Juniperus sabina Yamadori first styling.

Below: April 2018. Here is a picture of how I bought this Dubbel trunk, Juniper Sabina of this little story! Both trunks are connected underneath the soil line and I took a big gamble that I could separate them to get two very nice Yamadori for the price of one!

Below: After I first had made sure that the divided roots would be enough for both sides to survive on their own, I separated them with a power saw!

Below: And that is how one Juni became two!

Below: Next to each other in their new homes after dust removing shower!

Below: fast forward to: 17-5-2022. Before the work begins a quick picture! The tree is healthy with tons of foliage and more than enough (small) branches to choose from! But there is a problem! From this really only possible angle there is just one live line to see on the left bottom side and along the whole top section that is now all still hiding behind the lush foliage!

Below: Overview of my very professional working aria/foto studio!🤣😇

Below: Brach selection is always an exciting part of styling that needs to be done with confidence! I remember what the famous John Naka once set during a demonstration when he was about to cut off a major brach: “Let’s cut it off for now!” 😉

Below: More branches are removed or shortened until just the ones that are or could be useful are left!

Below: The all-important first styling work is done and now the tree needs some time to recover! But I can work on the deadwood and bleach it and with an old toothbrush carefully clean the life vain from its outer dirty skin layer to reveal its dark brown colour!

I hope that you like what I have done with this elegant Juni?!
Cheers,
Hans van Meer.

White pine picture “candles & apple”.

Below: I just wanted to share this cell phone picture that I made of 4 small candles hugging an apple on my old Pinus parviflora. She responds very well after her repotting and is covered with bright green candles! The 2 most minor will be removed in favour of the 2 stronger ones! Always leave maximal 2 end buds at the end of each Pine branch so that they will not become too coarse in the future!

Cheers,

Hans van Meer.

Bending a thick Pine branch with cheap Sisal rope protection!

Below: Just so show you all that I practise what I preach! Here is a fast Cell phone picture that I shot from underneath the thumb thick old Pine branch that I had just bent some 45 degrees with the help of a double protecting layer of cheap and easy to get Sisal rope and two 5mm aluminium wirers! The white arrow points at where the branch has bend the most! That red line that goes to the right shows where the branch used to grow! Impressive hee?! And no mess or damage from using that clumsy wet Raffia!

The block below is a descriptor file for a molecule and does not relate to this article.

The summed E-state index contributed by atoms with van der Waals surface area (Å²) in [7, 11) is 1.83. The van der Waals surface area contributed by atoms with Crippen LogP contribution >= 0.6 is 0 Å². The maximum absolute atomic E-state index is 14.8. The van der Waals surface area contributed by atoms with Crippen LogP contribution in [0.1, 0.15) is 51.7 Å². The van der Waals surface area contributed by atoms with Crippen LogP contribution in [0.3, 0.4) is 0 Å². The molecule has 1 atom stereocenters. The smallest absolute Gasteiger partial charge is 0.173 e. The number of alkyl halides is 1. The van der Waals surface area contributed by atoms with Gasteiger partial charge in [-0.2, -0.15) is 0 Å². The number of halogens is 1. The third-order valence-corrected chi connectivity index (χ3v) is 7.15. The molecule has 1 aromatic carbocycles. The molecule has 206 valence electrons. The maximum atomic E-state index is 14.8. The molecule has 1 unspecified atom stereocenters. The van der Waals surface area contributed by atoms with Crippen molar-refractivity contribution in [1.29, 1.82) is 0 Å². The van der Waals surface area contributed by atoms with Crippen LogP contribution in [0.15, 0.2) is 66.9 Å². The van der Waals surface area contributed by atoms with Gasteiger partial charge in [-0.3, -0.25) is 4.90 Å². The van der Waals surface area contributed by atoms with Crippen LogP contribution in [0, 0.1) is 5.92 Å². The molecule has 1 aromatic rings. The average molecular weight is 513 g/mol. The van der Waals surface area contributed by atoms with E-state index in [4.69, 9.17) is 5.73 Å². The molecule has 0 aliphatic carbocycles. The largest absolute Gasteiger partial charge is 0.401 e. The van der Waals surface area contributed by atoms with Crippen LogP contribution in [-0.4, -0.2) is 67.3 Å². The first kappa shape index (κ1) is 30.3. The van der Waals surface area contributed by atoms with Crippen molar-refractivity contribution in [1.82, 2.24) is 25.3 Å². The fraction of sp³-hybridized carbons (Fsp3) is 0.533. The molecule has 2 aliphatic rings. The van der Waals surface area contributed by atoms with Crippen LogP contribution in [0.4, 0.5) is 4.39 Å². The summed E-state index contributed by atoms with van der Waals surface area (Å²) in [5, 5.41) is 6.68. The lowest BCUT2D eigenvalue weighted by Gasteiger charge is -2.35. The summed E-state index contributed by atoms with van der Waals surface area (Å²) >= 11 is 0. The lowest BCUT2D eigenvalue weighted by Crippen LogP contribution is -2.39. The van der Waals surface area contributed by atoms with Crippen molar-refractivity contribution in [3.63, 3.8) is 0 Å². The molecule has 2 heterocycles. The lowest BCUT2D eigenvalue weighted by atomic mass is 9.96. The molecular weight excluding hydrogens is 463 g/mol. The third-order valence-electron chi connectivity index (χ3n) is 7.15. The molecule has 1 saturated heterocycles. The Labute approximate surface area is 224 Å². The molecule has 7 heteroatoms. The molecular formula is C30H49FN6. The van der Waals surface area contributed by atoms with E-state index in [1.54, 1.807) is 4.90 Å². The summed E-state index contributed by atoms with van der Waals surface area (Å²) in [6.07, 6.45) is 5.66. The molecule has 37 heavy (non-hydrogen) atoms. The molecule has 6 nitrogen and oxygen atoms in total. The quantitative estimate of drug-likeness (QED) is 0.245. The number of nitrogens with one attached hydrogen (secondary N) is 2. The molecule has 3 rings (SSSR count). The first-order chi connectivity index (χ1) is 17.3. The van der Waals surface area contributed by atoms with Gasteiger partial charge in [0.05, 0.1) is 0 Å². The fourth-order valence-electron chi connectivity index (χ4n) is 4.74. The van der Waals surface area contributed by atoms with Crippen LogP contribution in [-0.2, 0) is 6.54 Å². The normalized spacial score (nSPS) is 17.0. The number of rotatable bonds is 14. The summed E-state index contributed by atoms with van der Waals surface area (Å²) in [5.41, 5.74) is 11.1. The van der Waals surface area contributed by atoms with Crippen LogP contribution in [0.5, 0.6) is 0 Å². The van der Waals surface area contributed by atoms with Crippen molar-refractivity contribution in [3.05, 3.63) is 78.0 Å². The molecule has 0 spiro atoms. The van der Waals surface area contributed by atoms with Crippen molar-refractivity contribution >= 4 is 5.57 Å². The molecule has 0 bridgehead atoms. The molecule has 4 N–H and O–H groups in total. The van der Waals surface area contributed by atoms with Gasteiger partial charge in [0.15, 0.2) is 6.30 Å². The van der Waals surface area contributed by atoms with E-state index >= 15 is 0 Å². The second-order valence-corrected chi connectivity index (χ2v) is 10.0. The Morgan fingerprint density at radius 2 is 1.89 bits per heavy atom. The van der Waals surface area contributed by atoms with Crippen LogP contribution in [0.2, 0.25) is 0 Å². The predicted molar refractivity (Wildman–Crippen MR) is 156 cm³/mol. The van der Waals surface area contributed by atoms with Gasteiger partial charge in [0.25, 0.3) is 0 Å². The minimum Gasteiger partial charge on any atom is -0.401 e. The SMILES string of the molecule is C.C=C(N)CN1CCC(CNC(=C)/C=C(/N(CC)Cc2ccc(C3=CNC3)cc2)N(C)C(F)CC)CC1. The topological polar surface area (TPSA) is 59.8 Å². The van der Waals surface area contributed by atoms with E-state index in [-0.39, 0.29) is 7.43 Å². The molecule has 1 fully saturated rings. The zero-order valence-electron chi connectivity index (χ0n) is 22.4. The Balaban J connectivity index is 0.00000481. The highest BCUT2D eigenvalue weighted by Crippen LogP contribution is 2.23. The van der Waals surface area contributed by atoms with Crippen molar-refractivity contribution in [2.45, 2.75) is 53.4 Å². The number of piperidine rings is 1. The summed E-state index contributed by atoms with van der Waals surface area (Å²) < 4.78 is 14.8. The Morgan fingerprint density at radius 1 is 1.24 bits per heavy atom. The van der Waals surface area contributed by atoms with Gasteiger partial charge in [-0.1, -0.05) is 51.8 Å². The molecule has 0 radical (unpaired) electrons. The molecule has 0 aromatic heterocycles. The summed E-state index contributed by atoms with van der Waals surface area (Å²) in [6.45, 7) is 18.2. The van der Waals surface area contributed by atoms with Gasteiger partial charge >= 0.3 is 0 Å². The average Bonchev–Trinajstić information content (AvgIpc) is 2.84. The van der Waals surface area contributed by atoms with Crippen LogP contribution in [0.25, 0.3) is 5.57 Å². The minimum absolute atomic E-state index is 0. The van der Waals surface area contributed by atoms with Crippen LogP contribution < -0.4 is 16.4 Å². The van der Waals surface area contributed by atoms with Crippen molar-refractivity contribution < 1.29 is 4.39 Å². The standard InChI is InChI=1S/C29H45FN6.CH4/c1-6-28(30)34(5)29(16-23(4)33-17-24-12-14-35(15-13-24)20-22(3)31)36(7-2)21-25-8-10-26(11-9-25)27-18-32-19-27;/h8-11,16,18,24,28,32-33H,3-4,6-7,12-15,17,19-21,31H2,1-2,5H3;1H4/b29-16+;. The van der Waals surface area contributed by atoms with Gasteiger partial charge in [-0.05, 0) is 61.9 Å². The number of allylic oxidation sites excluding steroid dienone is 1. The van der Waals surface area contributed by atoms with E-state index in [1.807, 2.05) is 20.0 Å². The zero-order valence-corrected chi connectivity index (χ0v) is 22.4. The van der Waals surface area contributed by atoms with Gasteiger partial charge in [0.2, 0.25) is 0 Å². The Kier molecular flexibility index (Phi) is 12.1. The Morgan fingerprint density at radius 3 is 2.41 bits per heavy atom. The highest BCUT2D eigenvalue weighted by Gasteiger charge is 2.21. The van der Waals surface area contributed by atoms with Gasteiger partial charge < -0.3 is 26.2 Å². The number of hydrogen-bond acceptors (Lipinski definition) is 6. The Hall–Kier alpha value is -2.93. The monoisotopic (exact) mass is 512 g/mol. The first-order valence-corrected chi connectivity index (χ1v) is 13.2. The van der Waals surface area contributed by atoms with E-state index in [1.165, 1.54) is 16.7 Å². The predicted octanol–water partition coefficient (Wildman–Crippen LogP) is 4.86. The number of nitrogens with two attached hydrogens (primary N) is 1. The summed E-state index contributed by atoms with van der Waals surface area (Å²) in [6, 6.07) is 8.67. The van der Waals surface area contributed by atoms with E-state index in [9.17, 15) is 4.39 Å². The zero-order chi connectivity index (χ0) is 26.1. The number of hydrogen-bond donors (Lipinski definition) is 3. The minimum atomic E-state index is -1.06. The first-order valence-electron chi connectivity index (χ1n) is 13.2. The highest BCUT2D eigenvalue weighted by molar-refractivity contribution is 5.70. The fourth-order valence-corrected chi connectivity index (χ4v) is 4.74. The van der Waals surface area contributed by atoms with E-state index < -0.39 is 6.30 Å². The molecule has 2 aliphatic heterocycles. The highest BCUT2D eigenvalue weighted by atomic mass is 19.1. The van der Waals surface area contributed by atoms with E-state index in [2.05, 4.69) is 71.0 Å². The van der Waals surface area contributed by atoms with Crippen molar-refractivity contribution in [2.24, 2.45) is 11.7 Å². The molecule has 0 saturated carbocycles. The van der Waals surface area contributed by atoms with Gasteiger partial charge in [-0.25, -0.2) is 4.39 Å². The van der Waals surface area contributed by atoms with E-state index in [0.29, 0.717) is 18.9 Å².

Cheers,

Hans van Meer.

My Japanese black Pine with exposed roots repotted.

Below: My Japanese black Pine “Pinus thunbergii” is with me since 1990 and was styled by me during a demonstration a year later. I remember the excited reaction of the students when I chopped off most of the top and turned the rest into a Jin (deadwood). It needed a repotting and some fresh soil to grow and strive in. Lifting it out of its pot was easy and that is a sure sign it needs to be repotted in to fresh soil! All the long circling roots were shortened and a layer/ring of old soil and roots was removed working inwards and upward from the side leaving a hole in the middle for fresh soil. Pot by William Vlaanderen (NL). Height: 15-25 cm (Komono).

Below: The soil mount in between the exposed roots is left this time! water still penetrates it when I water so there is no problem for now! But next time that section needs more attention and fresh soil…but that’s for then!

Below: Because the tree basically grows over a month of soil, so when watering the water tens to run down fast and hard and the change of that fresh soil will be flushed away is imminent…so to prevent this I mixed some Kato with very fine Akadama and Akadama dust with some water to make it into a more malleable paste!

Below: That thick paste is then applied over the soil and pushed down to make a nice sloppy month where water can run down off without taking the soil along. I now only have to make sure that I water enough and have to check every time if the water runs through the hole in the bottom! In time when the new soil is more settled the layer of Kato will be scraped away.

More later on this little tree!

Cheers,

Hans van Meer.

Repotting my old Pinus parviflora.

The year is 1990 and I was doing Bonsai for not more than half a year or so when I visited “China Bonsai centre” in Schiedam (Holland). This giant greenhouse was filled from top to bottom with many commercial Bonsai! But there were always a few better ones brought back from their trips to China! And one of them was the tucked away big Chinese Pinus parviflora from this story! It costed us a whopping 1000 Gulden (450 Euro) and that was a lot of money those days and still is!
Below: 7 years later and the year is 1997 when my Pine whas shown in the third edition of the famous GINKGO AWARDS in Belgium.

Below: 23-4-2022 and 25 years later! Yesterday my Dear old Bonsai friend Teunis Jan Klein brought the pot that I bought from him and now it is time to finally free my pine from his cracked pot! With a hammer the pot is broken so that the pieces can be removed by hand!

Below: Just look how compact those roots and soil have become over the years!

Below: All that greyish mycorizza is a welcome sign of good health and o so necessary for any Pine to trive and survive!

Below: With a hook and a chopstick the old soil is removed via the bottom working my way up!

Below: Than only carfully working with a chopstick the soil is further removed from in between the roots!